The Music Criticism of Hugo Wolf

By Hugo Wolf; Henry Pleasants | Go to book overview

33. Bruckner on Two Pianos

December 28, 1884

Bruckner? Bruckner? Who is he? Where does he live? What can he do?

Such questions may be heard in Vienna today, and even from regular subscribers to the concerts of the Philharmonic Orchestra and the Society of Friends of Music. If you meet someone to whom the name is not wholly unfamiliar, he will actually recall that Bruckner is a professor of music theory at our Academy. Another might add that he is an organ virtuoso -- and fix the first half-educated informant with a triumphant look. A third will believe, a fourth may know, a fifth will assert and a sixth will swear that Bruckner is also a composer, nothing special, to be sure, not a classical composer. A connoisseur will shake his noble head sceptically, observing that he has no sense of form. A dilettente bemoans the confusion of musical ideas in his compositions. Another remarks his faulty instrumentation, and the critics find it all abominable, and let's hear no more about it!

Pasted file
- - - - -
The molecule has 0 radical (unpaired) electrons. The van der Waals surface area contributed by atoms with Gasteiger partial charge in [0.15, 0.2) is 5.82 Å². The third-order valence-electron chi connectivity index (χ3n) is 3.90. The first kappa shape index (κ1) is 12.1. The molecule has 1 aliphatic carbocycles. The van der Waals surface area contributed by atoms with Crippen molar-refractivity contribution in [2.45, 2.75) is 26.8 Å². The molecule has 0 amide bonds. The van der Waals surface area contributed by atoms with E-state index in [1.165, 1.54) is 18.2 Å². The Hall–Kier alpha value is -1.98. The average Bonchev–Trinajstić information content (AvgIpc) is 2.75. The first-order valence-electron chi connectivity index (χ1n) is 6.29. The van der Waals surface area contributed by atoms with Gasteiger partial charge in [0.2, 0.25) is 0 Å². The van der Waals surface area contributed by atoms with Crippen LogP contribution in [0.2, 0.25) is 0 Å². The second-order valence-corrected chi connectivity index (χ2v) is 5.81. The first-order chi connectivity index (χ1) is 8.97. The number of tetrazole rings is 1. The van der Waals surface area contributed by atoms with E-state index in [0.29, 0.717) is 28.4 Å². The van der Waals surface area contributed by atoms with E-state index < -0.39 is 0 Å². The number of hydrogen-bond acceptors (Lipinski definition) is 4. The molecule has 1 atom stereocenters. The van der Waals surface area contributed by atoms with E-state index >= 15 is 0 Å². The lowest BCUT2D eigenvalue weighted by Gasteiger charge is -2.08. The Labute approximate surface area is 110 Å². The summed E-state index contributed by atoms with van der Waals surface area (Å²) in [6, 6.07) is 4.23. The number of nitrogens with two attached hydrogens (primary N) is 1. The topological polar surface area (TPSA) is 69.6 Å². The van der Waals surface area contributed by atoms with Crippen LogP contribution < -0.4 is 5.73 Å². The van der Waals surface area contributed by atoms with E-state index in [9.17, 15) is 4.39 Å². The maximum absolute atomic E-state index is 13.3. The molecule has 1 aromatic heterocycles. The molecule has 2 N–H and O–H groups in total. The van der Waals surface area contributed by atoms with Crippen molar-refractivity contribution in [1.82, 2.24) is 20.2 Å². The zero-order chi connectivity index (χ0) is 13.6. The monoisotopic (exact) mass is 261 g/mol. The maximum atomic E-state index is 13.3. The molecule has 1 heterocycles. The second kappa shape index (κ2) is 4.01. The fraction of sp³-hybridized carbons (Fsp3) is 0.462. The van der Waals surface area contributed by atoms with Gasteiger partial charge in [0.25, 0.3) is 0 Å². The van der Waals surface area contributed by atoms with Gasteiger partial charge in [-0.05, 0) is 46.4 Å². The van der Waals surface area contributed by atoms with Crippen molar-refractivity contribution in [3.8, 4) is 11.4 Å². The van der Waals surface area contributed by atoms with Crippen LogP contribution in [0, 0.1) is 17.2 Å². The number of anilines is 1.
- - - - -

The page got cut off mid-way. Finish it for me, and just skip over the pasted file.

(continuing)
One other remains to be heard from -- the conductor. He, in fact, has good words for this composer's works, and brings his influence to bear in their behalf despite the critics' slanderous opposition. He proposes to perform them. To whom does he make this proposition? To his subordinates, the orchestra. And here his trouble begins. If the tribunes of the orchestra veto the conductor's decision, the conductor may move heaven and earth - to no avail. Dictatorial power is not his to wield. He must abide by the orchestra's verdict.

(What can be expected from such a procedure is obvious, especially when these orchestra tribunes are as little able to grasp the deeper substance of a composition as they are capable of admirable accomplishment on their instruments. It does not follow that because a man is a good soldier he has the makings of a field commander. An orchestra musician can blow or fiddle a heavenly solo and still be far, far, very far from conceiving an expressively played solo within the context of the whole piece.)

Thus vanishes the last hope, and Bruckner, this Titan in conflict with the gods, must be content with trying to communicate his music to the public from the piano. It's a miserable business, but better than not being heard at all. And when our unlucky fellow has the good luck to find such enthusiastic interpreters as Löwe1 and Schalk,2 then we must count him at least partially compensated for the unjust procedure of our fashionable musical institutions.

-98-

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